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The Billion-Dollar Riddle

Bill Goldstein ’77 aims to limit the proliferation of nuclear weapons

In today's world, Bill Goldstein ’77 is a rare breed—a person who worked 28 years for the same organization and rose to the top. On March 31, the longtime physicist at Lawrence Livermore National Laboratory (LLNL) became the 12th director of the laboratory, in charge of a $1.5 billion annual budget and 6,300 employees.

Roughly two-thirds of that budget goes toward “stockpile stewardship”—ensuring that the United States’ nuclear arsenal remains safe and functional. But the last nuclear test on U.S. soil took place in 1992. This poses a billion-dollar riddle: How can you tell that a weapon still works—and a weapon of extreme complexity at that—if you never fire it?

Instead of blowing up the weapons, engineers now take them apart. “We do science experiments at lower scales, assessing the physical properties of the materials,” Goldstein says. For example, they study how the materials behave at extremely high temperatures and pressures. The results are used as input to simulate nuclear explosions, which take place inside some of the world’s fastest computers. Goldstein hopes that is where the explosions will stay. “The work we do is a central ingredient in making sure we won’t have to resume [testing] in the future, which would impact our interest in limiting the proliferation of nuclear weapons.”

In recent decades, LLNL’s research portfolio has grown far beyond its Cold War roots. Goldstein says that one of the greatest pleasures of his job has been learning about the variety of other projects at the laboratory. For example, the lab’s Applied Genomics Group developed the Lawrence Livermore Microbial Detection Array (LLMDA), a screening device that can test samples for 3,000 different viruses and 2,000 different bacteria overnight. Though developed for biosecurity purposes, the technology has many other possible uses: identifying new pandemics, finding viruses associated with cancer, and screening vaccines for contamination by viruses other than the target virus. This year, LLMDA even found fragments of the plague bacillus in a 14th-century human tooth, research that could help biologists understand why the Black Death was so deadly.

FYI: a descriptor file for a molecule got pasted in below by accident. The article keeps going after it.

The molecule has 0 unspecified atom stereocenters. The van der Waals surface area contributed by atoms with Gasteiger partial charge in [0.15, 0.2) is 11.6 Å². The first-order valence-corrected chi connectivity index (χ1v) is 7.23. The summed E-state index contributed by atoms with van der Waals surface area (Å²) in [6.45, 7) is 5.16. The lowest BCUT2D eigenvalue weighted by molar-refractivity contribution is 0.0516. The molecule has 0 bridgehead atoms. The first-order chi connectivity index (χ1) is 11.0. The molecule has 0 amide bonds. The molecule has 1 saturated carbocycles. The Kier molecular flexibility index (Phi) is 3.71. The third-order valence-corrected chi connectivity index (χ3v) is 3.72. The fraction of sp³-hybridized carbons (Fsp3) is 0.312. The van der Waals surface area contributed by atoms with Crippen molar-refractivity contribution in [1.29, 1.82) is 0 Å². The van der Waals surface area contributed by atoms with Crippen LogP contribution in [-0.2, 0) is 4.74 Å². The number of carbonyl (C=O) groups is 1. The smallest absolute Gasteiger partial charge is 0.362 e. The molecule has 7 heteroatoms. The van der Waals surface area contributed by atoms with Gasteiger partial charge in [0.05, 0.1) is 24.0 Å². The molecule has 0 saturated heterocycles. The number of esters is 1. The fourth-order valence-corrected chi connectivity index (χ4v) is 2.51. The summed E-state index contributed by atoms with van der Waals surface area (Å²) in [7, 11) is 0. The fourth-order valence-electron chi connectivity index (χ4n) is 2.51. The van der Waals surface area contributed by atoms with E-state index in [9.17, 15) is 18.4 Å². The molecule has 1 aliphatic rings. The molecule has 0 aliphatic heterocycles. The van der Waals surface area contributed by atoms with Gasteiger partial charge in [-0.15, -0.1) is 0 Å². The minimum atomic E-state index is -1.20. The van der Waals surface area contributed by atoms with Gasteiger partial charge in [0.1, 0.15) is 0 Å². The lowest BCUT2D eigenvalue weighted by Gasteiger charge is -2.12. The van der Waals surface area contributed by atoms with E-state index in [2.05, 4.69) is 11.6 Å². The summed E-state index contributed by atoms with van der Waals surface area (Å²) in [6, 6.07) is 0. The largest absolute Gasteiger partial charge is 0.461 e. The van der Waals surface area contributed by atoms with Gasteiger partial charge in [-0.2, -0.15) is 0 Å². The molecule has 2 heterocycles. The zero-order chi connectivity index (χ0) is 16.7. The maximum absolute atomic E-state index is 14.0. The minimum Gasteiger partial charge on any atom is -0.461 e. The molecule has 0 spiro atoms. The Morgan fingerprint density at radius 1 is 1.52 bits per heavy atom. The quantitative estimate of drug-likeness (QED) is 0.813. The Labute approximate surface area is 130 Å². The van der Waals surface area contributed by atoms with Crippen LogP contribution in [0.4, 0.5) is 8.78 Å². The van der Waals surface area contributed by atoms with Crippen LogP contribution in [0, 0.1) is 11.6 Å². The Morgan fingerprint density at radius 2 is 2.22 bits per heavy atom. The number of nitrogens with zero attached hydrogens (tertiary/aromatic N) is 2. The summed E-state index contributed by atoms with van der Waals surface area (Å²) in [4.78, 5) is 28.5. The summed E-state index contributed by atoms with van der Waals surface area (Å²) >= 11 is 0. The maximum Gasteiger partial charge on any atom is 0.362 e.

Goldstein says that Swarthmore’s biggest impact on him came through the friendships he made. “The one I remember most vividly and most fondly was my freshman roommate, Gordon Rich [’78],” he says. “He was brilliant, passionate, driven, and a fiercely loyal friend.” Rich died in 2000, after a short but very successful career in finance. As a student who followed in Rich’s considerable wake, this writer can attest to Goldstein’s description of him: an irreverent, charismatic personality who made everyone around him dream bigger and aim higher.

After graduation, Goldstein studied physics at Columbia University and completed a three-year postdoctoral appointment at the Stanford Linear Accelerator. His next job was at Lawrence Livermore, and that’s where he stayed.

“I’ve been fortunate to have a number of excellent mentors,” he says. “The lab’s mission, which is to do state-of-the-art science and bring it to bear on national security challenges, wasn’t foremost in my mind when I came to work here, but it has kept me here. The ability to see your work have real-world impact is distinctive.”

While Swarthmore didn’t teach him how to build a nuclear weapon, it did give him the confidence to succeed both as a scientist and a manager, Goldstein says. “If you succeeded there, with the rigor and expectations placed on you, then you knew you could pretty much succeed anywhere else. It has helped me not necessarily meet the challenges to come but feel that I could meet them.”